Differential Diagnosis

Clinical signs such as fever, respiratory signs, neurological signs, and hyperkeratosis are characteristic of a CDV infection.  However, dogs infected with canine hepatitis, herpes virus, parainfluenza, and leptospirosis present with similar signs.  Therefore, further investigative tests are required in order to make a definitive diagnosis.


Early in the infection a lymphopenia may be observed.

Microscopy/Electron Microscopy

At necropsy, histologic lesions (eg. intracytoplasmic inclusion bodies) can be found in bronchial cells, gastrointestinal cells, leukocytes, and cerebrospinal fluid.

Necrotizing bronchiolitis with large number of neutrophils.  Two arrows point to intracytoplasmic eosinophilic inclusion bodies in the bronchial epithelium (hematoxylin and eosin stain).

Gross lesions include a very small thymus in young animals, lungs characterized by interstitial pneumonia, occasional hyperkeratosis of the footpads and nose, and mucopurulent discharges from eyes and nose.


Immunofluorescence & Immunohistochemistry

Immunofluorescence and immunohistochemistry are used for detection of CDV antigen.  Post- or ante-mortem viral antigen may be detected in tissues such as conjunctival or vaginal imprints, and respiratory or footpad epithelium.  These samples may be negative in an immunofluorescent assay when the infected dog is showing neurological signs exclusively or when circulating antibody is present.  In this case, serology can be used to make the diagnosis.

Immunohistochemistry for CDV antigen in a) nasal mucosa b) footpad epithelium c) haired skin of neck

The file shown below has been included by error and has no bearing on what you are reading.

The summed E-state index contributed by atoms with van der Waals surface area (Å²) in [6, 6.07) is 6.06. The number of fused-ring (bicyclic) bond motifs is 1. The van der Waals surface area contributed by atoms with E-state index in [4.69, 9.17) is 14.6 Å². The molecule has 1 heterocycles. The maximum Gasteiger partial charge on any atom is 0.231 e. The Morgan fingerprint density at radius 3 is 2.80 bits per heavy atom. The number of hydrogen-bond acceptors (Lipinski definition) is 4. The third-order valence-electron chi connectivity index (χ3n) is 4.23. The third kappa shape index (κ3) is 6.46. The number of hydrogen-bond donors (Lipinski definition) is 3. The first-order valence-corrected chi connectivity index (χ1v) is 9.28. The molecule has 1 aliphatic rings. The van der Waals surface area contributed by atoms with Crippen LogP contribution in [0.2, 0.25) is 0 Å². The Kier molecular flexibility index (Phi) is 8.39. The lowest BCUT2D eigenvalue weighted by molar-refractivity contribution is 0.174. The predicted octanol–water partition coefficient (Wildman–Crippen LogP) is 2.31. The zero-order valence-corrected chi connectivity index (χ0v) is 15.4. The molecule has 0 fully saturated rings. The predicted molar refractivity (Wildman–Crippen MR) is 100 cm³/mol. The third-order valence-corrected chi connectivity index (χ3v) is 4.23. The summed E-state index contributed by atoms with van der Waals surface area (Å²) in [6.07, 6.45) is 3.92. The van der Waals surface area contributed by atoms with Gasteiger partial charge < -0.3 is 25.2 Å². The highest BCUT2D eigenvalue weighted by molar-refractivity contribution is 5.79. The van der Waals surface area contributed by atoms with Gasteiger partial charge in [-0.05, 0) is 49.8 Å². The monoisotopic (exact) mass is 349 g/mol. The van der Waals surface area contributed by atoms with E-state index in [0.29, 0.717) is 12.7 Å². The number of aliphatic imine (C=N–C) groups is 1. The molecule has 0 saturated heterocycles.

The presence of viral specific IgM or an increased ratio of CSF to serum viral specific IgG is indicative of CDV infection.  However, dogs may die without significant antibody production or conversely may have significant antibody circulating equaling that of a vaccinated dog.  Therefore, one must use caution when using serology as a diagnostic tool.


Enzyme-linked immunosorbent assay (ELISA) can be used to detect viral antigen in serum or cerebrospinal fluid.


Reverse transcription polymerase chain reaction (RT-PCR) can be used for detection of CDV RNA in blood cells and urine sediment cells in either an infected animal or a post-mortem animal.  It amplifies and helps to identify viral nucleic acid.  It is said to be more sensitive than immunofluorescence and is a relatively fast procedure.


Radiography, ultrasound, and CT scans may be used to diagnose pneumonia associated with CDV.  Brain changes typically cannot be seen.


Lung radiograph from dog recovering from CDV-associated pneumonia